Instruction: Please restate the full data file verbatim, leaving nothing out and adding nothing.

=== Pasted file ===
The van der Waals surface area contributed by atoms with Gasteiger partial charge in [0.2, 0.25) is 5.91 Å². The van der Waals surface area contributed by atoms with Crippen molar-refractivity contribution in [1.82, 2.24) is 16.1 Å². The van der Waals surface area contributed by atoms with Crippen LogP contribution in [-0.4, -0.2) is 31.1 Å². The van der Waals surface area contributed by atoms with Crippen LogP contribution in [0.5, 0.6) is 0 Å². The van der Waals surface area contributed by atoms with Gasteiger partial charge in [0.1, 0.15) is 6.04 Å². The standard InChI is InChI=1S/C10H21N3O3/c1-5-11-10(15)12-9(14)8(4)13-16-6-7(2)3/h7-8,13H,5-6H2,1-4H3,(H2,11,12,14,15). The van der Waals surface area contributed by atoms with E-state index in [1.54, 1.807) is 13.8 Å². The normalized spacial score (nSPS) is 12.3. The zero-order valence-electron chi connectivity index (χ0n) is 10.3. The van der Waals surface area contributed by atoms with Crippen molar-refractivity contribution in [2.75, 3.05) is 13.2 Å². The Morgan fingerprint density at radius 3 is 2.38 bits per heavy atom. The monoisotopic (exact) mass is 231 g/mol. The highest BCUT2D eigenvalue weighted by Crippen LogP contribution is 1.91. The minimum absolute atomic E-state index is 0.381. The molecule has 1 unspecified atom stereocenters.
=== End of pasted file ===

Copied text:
The van der Waals surface area contributed by atoms with Gasteiger partial charge in [0.2, 0.25) is 5.91 Å². The van der Waals surface area contributed by atoms with Crippen molar-refractivity contribution in [1.82, 2.24) is 16.1 Å². The van der Waals surface area contributed by atoms with Crippen LogP contribution in [-0.4, -0.2) is 31.1 Å². The van der Waals surface area contributed by atoms with Crippen LogP contribution in [0.5, 0.6) is 0 Å². The van der Waals surface area contributed by atoms with Gasteiger partial charge in [0.1, 0.15) is 6.04 Å². The standard InChI is InChI=1S/C10H21N3O3/c1-5-11-10(15)12-9(14)8(4)13-16-6-7(2)3/h7-8,13H,5-6H2,1-4H3,(H2,11,12,14,15). The van der Waals surface area contributed by atoms with E-state index in [1.54, 1.807) is 13.8 Å². The normalized spacial score (nSPS) is 12.3. The zero-order valence-electron chi connectivity index (χ0n) is 10.3. The van der Waals surface area contributed by atoms with Crippen molar-refractivity contribution in [2.75, 3.05) is 13.2 Å². The Morgan fingerprint density at radius 3 is 2.38 bits per heavy atom. The monoisotopic (exact) mass is 231 g/mol. The highest BCUT2D eigenvalue weighted by Crippen LogP contribution is 1.91. The minimum absolute atomic E-state index is 0.381. The molecule has 1 unspecified atom stereocenters.